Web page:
The more church leaders I talk with the more it seems like a…
Not because the challenges they express aren’t real. Because they are so consistent.
It’s gotten to the point where I can anticipate what they will say next. Often having to refrain myself from interjecting.
Different denominations. Different states. Different church sizes.
The lack of adequate financial resources seems almost universal.
While it happens for a host of reasons they fall into two camps.
Decreased Giving – community economics, or church vision, mission, and attendance have stalled, causing a shortfall
Church Growth – attendance outpaces spiritual maturity and giving, causing a shortfall
While one is a healthy problem and the other is not, the resulting challenges are nearly identical.
The question is how we will deal with it.
Will we be intentional and strategic, or reactionary and protective?
The natural tendency, in a time of church budget cuts, is to retreat inward and protect what is “ours” like a chicken protects her young.
This type of reactionary leadership evaluates ministry based on what it “costs.” In the effort to “save the ministry,” we end up further paralyzing it.
Here’s some examples…
1) Cut Promotions
Promoting ministry is not cheap. It costs in time and resources.
The problem is, an informed church is an attending and giving church. Promotions keeps ministry in front of your church and visible in the community.
Stop promoting and people stop coming. Not because they aren’t interested. Because they don’t know.
2) Cut Staff
Ministry takes people. There is only so much a single person can do. Cut your staff too far and ministry not only suffers, it fails.
The average person has the ability to care for, manage and disciple seven others. This means you need to have one staff member or high level leader for every seven congregation members.
The equations looks like this:
Staff + Leaders ÷ Church Size = Per Leader Care
Exceed this number and your church is in trouble long term.
Your options are… find and train volunteers or hire people.
The reality is, you only train volunteers well, if a staff or highly bought in volunteer handles it. Spread you leaders too thin and you burn them out trying to care for more people than they are able.
3) Cut Audio / Visual / Lighting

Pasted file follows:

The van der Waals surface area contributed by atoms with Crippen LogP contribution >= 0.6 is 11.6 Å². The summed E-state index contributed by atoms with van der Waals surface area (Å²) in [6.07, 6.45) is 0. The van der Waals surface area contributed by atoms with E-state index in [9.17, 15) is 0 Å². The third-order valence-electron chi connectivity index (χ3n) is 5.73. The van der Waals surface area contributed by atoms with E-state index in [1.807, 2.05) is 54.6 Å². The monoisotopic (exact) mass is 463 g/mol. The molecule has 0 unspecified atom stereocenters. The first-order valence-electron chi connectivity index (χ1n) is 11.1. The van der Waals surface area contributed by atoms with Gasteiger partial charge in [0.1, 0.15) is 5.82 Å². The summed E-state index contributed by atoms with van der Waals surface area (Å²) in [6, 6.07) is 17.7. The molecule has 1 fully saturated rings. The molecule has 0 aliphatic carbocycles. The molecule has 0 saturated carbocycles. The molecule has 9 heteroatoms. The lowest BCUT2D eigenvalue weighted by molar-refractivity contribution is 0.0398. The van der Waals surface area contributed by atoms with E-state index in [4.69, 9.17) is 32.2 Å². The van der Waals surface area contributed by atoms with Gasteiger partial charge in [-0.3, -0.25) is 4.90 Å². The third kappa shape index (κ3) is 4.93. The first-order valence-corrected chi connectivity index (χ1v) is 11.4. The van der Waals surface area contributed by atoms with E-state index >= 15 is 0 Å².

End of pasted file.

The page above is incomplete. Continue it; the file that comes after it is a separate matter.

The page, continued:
Weekly, churches stretch every last piece of technology to its limit. Expecting it will work without upkeep or maintenance and freaking out when something breaks.
Typically underfunded to start with, we cut the budget even further and hope for the best.
The Visual Church Media FaceBook group recently cited an average monthly A/V/L budget of $20-40. That barely covers batteries for microphones and incidental maintenance. Let alone stage light repair, projector lenses, upgrades or computer hardware needs.
An unused monthly budget doesn’t mean an unneeded monthly budget. It’s a stewardship issue for the inevitable.
4) Cut Children’s Programming
Curriculum, snacks, cleaning supplies, wipes, art supplies, etc. all take money.
The challenge is a church will only grow, long term, with families in the forefront.
Do away with children’s funding and you slowly do away with families.
No Families = Smaller Attendance = Less Giving
Value families and they will stay. Devalue them and they will leave, telling their friends as they go.
So how do we steward the finances we do have so necessary cuts hurt the least?
Measure everything against the larger church vision and goals
Want to be a place for families? Fund children’s and student ministry and cut elsewhere.
Want to be known for your worship service? Fund worship, stage and audio/visual budgets and cut elsewhere.
Want to be a community outreach partner? Fund clothes drives, food initiatives and counseling programs and cut elsewhere.
Align your ministry budgets with your stated goals and everything becomes easier. It’s no longer a question of what church budget to cut. It’s a question of what you fund to accomplish the vision God has given you.